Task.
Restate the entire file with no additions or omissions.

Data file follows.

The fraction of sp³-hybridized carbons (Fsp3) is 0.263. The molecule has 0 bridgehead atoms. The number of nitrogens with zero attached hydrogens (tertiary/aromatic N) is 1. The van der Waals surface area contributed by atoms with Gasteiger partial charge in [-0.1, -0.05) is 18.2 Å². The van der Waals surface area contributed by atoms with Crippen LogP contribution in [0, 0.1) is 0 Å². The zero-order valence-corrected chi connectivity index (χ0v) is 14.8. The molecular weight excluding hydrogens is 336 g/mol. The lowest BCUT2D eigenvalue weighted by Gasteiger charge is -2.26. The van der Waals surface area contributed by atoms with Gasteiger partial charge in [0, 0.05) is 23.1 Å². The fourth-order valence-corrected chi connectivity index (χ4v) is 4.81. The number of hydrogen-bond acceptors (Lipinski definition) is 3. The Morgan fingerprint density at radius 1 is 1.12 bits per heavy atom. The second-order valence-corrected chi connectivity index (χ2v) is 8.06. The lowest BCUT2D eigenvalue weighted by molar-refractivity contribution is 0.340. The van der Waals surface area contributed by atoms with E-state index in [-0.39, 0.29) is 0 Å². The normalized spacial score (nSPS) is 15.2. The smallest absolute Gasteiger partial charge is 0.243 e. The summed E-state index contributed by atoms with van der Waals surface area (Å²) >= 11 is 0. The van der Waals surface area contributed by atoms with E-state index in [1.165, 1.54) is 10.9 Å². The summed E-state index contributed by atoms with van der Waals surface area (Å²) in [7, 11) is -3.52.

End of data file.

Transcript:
The fraction of sp³-hybridized carbons (Fsp3) is 0.263. The molecule has 0 bridgehead atoms. The number of nitrogens with zero attached hydrogens (tertiary/aromatic N) is 1. The van der Waals surface area contributed by atoms with Gasteiger partial charge in [-0.1, -0.05) is 18.2 Å². The van der Waals surface area contributed by atoms with Crippen LogP contribution in [0, 0.1) is 0 Å². The zero-order valence-corrected chi connectivity index (χ0v) is 14.8. The molecular weight excluding hydrogens is 336 g/mol. The lowest BCUT2D eigenvalue weighted by Gasteiger charge is -2.26. The van der Waals surface area contributed by atoms with Gasteiger partial charge in [0, 0.05) is 23.1 Å². The fourth-order valence-corrected chi connectivity index (χ4v) is 4.81. The number of hydrogen-bond acceptors (Lipinski definition) is 3. The Morgan fingerprint density at radius 1 is 1.12 bits per heavy atom. The second-order valence-corrected chi connectivity index (χ2v) is 8.06. The lowest BCUT2D eigenvalue weighted by molar-refractivity contribution is 0.340. The van der Waals surface area contributed by atoms with E-state index in [-0.39, 0.29) is 0 Å². The normalized spacial score (nSPS) is 15.2. The smallest absolute Gasteiger partial charge is 0.243 e. The summed E-state index contributed by atoms with van der Waals surface area (Å²) >= 11 is 0. The van der Waals surface area contributed by atoms with E-state index in [1.165, 1.54) is 10.9 Å². The summed E-state index contributed by atoms with van der Waals surface area (Å²) in [7, 11) is -3.52.